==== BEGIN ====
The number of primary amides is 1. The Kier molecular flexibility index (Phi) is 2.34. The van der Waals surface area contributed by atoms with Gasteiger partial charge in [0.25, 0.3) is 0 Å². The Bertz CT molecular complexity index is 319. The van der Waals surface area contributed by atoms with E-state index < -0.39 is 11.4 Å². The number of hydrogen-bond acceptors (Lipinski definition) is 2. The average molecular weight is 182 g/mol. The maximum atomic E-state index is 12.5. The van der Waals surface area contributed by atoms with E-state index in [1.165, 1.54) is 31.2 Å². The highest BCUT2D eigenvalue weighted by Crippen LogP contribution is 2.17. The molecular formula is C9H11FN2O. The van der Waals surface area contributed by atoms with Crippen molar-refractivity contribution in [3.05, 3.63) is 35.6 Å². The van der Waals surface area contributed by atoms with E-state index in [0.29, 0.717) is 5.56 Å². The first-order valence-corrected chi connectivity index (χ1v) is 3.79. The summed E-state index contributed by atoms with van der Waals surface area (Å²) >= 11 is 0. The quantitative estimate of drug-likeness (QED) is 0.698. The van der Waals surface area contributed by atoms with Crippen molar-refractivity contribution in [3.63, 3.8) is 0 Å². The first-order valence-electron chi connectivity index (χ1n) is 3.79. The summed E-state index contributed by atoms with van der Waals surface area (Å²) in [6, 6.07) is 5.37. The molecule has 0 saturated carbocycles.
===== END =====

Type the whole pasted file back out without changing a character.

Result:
The number of primary amides is 1. The Kier molecular flexibility index (Phi) is 2.34. The van der Waals surface area contributed by atoms with Gasteiger partial charge in [0.25, 0.3) is 0 Å². The Bertz CT molecular complexity index is 319. The van der Waals surface area contributed by atoms with E-state index < -0.39 is 11.4 Å². The number of hydrogen-bond acceptors (Lipinski definition) is 2. The average molecular weight is 182 g/mol. The maximum atomic E-state index is 12.5. The van der Waals surface area contributed by atoms with E-state index in [1.165, 1.54) is 31.2 Å². The highest BCUT2D eigenvalue weighted by Crippen LogP contribution is 2.17. The molecular formula is C9H11FN2O. The van der Waals surface area contributed by atoms with Crippen molar-refractivity contribution in [3.05, 3.63) is 35.6 Å². The van der Waals surface area contributed by atoms with E-state index in [0.29, 0.717) is 5.56 Å². The first-order valence-corrected chi connectivity index (χ1v) is 3.79. The summed E-state index contributed by atoms with van der Waals surface area (Å²) >= 11 is 0. The quantitative estimate of drug-likeness (QED) is 0.698. The van der Waals surface area contributed by atoms with Crippen molar-refractivity contribution in [3.63, 3.8) is 0 Å². The first-order valence-electron chi connectivity index (χ1n) is 3.79. The summed E-state index contributed by atoms with van der Waals surface area (Å²) in [6, 6.07) is 5.37. The molecule has 0 saturated carbocycles.